July 09, 2020

The boundaries of identity on the NK-China border
Those benefitting most now would be most disenfranchised in the event of unification

On the Sino-North Korean border, there are three factors defining the rights of borderland residents. The first is citizenship – Chinese or North Korean. One cannot hold both since China does not recognize dual citizenship (for the record, North Korea does, at least formally). The second is ethnicity – Han Chinese or Korean. Both China and the DPRK share the old Soviet approach to ethnicity: It is a formal status, not merely a question of identity. Last is place of residence, of course: China or North Korea. So, we have 2*2*2=8 combinations, but as we can see from below, there are only seven which exist in real life.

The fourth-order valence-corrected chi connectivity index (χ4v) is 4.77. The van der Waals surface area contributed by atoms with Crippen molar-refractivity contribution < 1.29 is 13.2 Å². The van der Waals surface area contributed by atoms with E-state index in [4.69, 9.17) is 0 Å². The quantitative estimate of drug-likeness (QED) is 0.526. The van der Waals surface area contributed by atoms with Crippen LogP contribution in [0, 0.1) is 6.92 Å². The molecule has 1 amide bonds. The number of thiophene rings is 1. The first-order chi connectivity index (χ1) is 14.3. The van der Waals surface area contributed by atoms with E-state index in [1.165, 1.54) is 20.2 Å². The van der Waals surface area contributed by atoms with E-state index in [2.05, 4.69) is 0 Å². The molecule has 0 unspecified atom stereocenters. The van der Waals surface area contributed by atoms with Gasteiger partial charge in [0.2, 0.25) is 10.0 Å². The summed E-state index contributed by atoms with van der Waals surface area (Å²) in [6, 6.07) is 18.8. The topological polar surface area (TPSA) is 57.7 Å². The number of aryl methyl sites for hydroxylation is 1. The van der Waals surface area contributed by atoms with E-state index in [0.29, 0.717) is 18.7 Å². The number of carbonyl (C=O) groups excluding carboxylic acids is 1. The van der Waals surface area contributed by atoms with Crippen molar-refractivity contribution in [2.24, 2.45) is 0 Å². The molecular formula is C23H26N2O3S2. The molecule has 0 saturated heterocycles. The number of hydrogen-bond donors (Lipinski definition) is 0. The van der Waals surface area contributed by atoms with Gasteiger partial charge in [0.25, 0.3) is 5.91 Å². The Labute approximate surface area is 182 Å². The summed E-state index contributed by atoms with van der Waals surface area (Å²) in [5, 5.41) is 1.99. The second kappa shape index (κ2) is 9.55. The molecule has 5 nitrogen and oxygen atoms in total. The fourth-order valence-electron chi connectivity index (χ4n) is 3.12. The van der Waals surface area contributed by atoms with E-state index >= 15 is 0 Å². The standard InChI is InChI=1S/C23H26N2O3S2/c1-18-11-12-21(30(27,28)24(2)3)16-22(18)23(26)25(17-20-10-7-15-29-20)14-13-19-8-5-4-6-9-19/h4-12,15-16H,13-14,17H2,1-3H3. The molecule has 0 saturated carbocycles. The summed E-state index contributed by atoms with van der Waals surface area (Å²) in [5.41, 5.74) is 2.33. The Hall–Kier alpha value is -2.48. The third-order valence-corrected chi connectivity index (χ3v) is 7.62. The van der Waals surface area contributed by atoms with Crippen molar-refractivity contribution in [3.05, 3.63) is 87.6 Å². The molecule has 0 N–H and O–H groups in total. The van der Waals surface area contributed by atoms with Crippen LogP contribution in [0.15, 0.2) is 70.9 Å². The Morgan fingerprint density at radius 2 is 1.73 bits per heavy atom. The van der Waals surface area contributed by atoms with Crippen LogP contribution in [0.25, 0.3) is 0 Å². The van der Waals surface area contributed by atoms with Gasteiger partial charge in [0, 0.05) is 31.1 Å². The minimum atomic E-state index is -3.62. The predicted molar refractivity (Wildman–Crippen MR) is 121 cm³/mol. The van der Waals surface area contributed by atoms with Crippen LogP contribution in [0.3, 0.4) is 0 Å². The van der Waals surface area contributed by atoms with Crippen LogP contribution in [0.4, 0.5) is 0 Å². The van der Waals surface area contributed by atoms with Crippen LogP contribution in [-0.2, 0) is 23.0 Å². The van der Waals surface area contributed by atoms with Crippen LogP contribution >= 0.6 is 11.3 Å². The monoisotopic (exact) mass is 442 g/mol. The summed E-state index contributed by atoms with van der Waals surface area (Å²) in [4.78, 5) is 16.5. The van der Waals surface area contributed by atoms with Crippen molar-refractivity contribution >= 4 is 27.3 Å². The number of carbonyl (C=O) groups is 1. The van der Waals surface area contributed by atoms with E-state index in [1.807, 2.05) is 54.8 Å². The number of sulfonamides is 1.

The most casual variations are when citizenship, ethnicity and residence are all the same. So you’re either a Han Chinese with a Chinese passport living in China or a Korean DPRK citizen living in North Korea. There is nothing exotic about these two types, so I will not talk about them in any detail.